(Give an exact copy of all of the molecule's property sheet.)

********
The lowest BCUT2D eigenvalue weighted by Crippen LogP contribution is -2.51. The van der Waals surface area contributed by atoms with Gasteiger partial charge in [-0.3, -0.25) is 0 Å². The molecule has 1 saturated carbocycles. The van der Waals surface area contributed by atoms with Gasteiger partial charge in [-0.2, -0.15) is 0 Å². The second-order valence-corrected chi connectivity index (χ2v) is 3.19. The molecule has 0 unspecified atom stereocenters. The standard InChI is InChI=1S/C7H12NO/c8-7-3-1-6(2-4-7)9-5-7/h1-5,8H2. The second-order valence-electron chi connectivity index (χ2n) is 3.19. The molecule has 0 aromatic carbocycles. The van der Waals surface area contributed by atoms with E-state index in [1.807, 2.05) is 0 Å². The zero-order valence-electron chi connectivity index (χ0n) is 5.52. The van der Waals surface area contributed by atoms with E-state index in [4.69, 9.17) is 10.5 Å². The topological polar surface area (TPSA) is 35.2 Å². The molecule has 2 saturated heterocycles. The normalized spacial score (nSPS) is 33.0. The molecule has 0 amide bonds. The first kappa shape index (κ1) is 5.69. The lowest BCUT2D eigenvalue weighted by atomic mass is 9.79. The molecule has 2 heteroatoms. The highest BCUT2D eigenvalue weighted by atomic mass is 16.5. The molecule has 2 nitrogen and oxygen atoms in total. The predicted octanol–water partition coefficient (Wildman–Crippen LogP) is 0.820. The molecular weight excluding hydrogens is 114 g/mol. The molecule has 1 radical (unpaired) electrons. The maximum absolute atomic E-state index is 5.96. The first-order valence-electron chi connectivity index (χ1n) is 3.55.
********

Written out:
The lowest BCUT2D eigenvalue weighted by Crippen LogP contribution is -2.51. The van der Waals surface area contributed by atoms with Gasteiger partial charge in [-0.3, -0.25) is 0 Å². The molecule has 1 saturated carbocycles. The van der Waals surface area contributed by atoms with Gasteiger partial charge in [-0.2, -0.15) is 0 Å². The second-order valence-corrected chi connectivity index (χ2v) is 3.19. The molecule has 0 unspecified atom stereocenters. The standard InChI is InChI=1S/C7H12NO/c8-7-3-1-6(2-4-7)9-5-7/h1-5,8H2. The second-order valence-electron chi connectivity index (χ2n) is 3.19. The molecule has 0 aromatic carbocycles. The van der Waals surface area contributed by atoms with E-state index in [1.807, 2.05) is 0 Å². The zero-order valence-electron chi connectivity index (χ0n) is 5.52. The van der Waals surface area contributed by atoms with E-state index in [4.69, 9.17) is 10.5 Å². The topological polar surface area (TPSA) is 35.2 Å². The molecule has 2 saturated heterocycles. The normalized spacial score (nSPS) is 33.0. The molecule has 0 amide bonds. The first kappa shape index (κ1) is 5.69. The lowest BCUT2D eigenvalue weighted by atomic mass is 9.79. The molecule has 2 heteroatoms. The highest BCUT2D eigenvalue weighted by atomic mass is 16.5. The molecule has 2 nitrogen and oxygen atoms in total. The predicted octanol–water partition coefficient (Wildman–Crippen LogP) is 0.820. The molecular weight excluding hydrogens is 114 g/mol. The molecule has 1 radical (unpaired) electrons. The maximum absolute atomic E-state index is 5.96. The first-order valence-electron chi connectivity index (χ1n) is 3.55.